MISSING SNOWBOARDER SPENT NIGHT IN HOTEL
Here’s a thought: Drinking and reporting your brother lost to authorities don’t mix. South Lake Tahoe search and rescue spent more than $40,000 looking for 24-year-old snowboarder Corey Hoffman, 24, who got separated from his brother on last run and disappeared after allegedly pounding drinks at a Heavenly Valley bar. Hoffman wasn’t lost in the snowy backcountry, though — he turned up the next morning after he’d spent the night at the Horizon Hotel Casino in South Tahoe. More than 75 people and two helicopters battled high winds, blowing snow, and avalanche hazards looking for Hoffman, who was probably drinking free watered-down cocktails at the one dollar blackjack table. Authorities tried to figure out how the snafu occurred, but as the Douglas County Sheriff’s Office wryly put it, “After a lengthy interview with Corey and his brother who had reported him missing, we are unable to determine exactly what transpired…[details are] conflicting, due to the consumption of alcohol.” Via RGJ.
DUPRE MAKES THIRD SOLO WINTER ATTEMPT ON DENALI
Nobody’s ever summited Denali on an entirely self-supported solo effort in winter, and only nine expeditions totaling 16 people have ever reached the summit in winter, with six deaths occurring on those climbs. This isn’t stopping climber Lonnie Dupre, who’s giving it a go in January, the coldest and darkest time of the year. Dupre landed on Kahiltna Glacier Wednesday and knows that on the mountain he’ll be battling -60º F temps and 100-mile-an-hour winds and will have just six hours a day of sunlight. This is his third attempt in three winters — he’s made it it as high as 17,200 feet (the summit is 20,320) before bad weather has forced him to retreat. Via Explorersweb.com.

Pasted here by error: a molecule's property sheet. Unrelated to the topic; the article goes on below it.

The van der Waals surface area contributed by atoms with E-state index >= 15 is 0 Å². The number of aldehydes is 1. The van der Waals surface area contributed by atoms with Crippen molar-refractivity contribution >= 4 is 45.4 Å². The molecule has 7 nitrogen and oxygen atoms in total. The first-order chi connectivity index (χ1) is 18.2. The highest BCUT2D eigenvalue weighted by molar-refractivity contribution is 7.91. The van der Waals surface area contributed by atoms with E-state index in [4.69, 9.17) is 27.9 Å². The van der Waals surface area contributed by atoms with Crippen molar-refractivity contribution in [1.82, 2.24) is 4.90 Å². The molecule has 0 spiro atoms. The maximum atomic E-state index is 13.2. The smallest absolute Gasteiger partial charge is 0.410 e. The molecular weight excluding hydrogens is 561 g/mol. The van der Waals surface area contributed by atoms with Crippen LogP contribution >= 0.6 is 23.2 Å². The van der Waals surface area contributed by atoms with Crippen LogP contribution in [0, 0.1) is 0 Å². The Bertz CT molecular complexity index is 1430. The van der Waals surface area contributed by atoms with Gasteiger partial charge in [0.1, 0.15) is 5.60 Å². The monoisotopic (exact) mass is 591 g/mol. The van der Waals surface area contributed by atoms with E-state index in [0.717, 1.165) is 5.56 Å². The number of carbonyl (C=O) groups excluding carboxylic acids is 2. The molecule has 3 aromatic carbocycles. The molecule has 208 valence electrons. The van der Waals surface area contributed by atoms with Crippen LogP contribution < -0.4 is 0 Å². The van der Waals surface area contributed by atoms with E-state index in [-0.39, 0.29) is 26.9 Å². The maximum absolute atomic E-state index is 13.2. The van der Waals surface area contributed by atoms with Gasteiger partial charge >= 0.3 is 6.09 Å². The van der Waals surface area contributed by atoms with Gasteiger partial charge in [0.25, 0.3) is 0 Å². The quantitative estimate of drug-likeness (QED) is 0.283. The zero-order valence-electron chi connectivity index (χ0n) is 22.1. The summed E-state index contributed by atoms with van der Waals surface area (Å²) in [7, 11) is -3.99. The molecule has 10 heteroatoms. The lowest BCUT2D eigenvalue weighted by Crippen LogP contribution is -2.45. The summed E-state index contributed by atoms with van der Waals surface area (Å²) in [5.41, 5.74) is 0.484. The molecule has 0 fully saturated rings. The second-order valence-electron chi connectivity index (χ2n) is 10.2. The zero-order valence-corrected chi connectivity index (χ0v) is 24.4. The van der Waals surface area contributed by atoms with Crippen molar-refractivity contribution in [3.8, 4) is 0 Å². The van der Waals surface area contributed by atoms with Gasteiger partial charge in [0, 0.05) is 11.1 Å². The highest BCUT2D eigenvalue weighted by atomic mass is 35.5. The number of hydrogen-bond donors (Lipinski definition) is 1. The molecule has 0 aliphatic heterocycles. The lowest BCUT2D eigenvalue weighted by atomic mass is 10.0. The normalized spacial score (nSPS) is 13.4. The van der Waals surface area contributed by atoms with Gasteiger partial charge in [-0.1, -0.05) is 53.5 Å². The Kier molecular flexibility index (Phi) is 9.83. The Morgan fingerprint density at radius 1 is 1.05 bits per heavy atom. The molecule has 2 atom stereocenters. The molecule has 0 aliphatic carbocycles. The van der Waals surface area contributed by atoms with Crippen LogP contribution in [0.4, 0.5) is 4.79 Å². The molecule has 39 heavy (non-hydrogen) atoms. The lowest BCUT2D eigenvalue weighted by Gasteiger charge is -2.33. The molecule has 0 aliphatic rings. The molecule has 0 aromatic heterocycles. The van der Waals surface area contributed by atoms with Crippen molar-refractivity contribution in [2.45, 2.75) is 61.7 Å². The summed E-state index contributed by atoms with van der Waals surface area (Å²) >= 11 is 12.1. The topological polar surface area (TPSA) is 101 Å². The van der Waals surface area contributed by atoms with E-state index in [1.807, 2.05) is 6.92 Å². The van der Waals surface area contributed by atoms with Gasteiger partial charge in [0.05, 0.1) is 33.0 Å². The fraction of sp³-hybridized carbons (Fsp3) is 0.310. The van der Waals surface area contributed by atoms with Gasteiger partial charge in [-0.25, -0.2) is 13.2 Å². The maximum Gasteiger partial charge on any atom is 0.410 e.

ARC’TERYX FILES PATENT FOR REFILLABLE “VAPORBAG” AVIE PACK
Word of Arc’teryx’s patent for an avalanche “Vaporbag” backpack leaked out last summer, but is getting new attention with the Outdoor Retailer trade show coming up. The bag deploys automatically, no rip cord required, and wouldn’t need the bulk of a canister to fire. The patent describes how the unit can deploy 50 times between battery charges and could weigh a lot less than present avalanche airbag tech. How’s it work, exactly? Via battery-operated fan. That would eliminate many issues with current bags, in particular traveling with them. But patents are no guarantee of production — intriguing as it is, this might never come to retail. Via Wildsnow.com.
CALIFORNIA MEGA-QUAKE IS POSSIBLE AFTER ALL
For decades, scientists have assumed the central portion of California’s San Andreas fault acts as a barrier that prevents a big quake in the southern part of the state from spreading to the north, and vice versa. As a result, a mega-quake that could be felt from San Diego to San Francisco was widely considered impossible. But scientists at Caltech and in Japan now think they’re wrong. They’ve simulated how that mid-fault buffer zone, long thought somewhat dormant, and only moving with tectonic plates, might be more like the rest of the fault — able to shift all at once if there’s enough stress on it. The scientists believe that just such a snap caused the 9.0-magnitude Tohoku-Oki earthquake that hit Japan in 2011 (which triggered the subsequent tsunami and the death of 16,000 people. Scientists believe they can look at the midsection of the San Andreas more closely to see if there’s a physical record of a fault slip like the one their calculations predict. Via LA Times.